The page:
CAMBRIDGE – Financial commentators have likened Japan’s earthquake, tsunami, and nuclear catastrophe to derivatives’ role in the 2008 financial meltdown. The resemblance is clear enough: each activity yields big benefits and carries a tiny but explosive risk. But the similarity between the two types of crisis ends where preventing their recurrence begins.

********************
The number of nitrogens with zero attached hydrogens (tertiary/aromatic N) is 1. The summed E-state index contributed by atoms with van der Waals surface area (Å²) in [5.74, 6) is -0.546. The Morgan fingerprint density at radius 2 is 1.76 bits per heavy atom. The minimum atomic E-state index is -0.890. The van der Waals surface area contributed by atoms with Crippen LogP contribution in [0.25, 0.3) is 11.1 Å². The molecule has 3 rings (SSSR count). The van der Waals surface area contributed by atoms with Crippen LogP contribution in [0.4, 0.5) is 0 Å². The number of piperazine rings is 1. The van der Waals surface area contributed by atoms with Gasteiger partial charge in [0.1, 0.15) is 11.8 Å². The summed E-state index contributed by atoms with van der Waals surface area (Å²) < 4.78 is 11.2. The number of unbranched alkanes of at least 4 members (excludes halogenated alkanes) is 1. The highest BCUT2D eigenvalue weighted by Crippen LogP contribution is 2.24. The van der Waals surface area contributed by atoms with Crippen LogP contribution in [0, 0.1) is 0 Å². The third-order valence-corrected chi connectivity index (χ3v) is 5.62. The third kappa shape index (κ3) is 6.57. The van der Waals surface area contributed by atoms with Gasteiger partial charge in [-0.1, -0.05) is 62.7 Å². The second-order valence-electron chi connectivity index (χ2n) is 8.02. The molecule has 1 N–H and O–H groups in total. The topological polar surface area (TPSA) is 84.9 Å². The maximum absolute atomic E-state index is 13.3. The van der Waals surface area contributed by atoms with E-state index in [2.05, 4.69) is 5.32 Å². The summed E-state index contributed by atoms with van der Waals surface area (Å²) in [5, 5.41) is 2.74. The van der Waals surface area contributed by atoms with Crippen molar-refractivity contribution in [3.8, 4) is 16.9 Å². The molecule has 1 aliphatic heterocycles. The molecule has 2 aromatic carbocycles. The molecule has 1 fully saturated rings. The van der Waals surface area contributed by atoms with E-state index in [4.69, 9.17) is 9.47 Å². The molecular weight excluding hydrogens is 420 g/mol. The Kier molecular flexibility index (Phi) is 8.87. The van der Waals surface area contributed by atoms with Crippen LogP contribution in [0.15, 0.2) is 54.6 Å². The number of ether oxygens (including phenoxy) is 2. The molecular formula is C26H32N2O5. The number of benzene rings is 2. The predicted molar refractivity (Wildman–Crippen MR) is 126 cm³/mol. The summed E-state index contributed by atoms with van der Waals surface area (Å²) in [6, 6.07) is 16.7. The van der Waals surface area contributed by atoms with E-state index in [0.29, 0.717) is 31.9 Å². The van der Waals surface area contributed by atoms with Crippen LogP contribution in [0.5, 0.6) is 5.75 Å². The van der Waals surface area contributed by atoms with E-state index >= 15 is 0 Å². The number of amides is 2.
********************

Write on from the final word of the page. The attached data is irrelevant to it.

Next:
For the Fukushima nuclear-power plant, a 1,000-year flood and ordinarily innocuous design defects combined to deprive the reactors of circulating water coolant and cause serious radiation leaks. In financial markets, an unexpected collapse in real-estate securities and design defects in the derivatives and repo markets combined to damage core financial institutions’ ability make good on their payment obligations.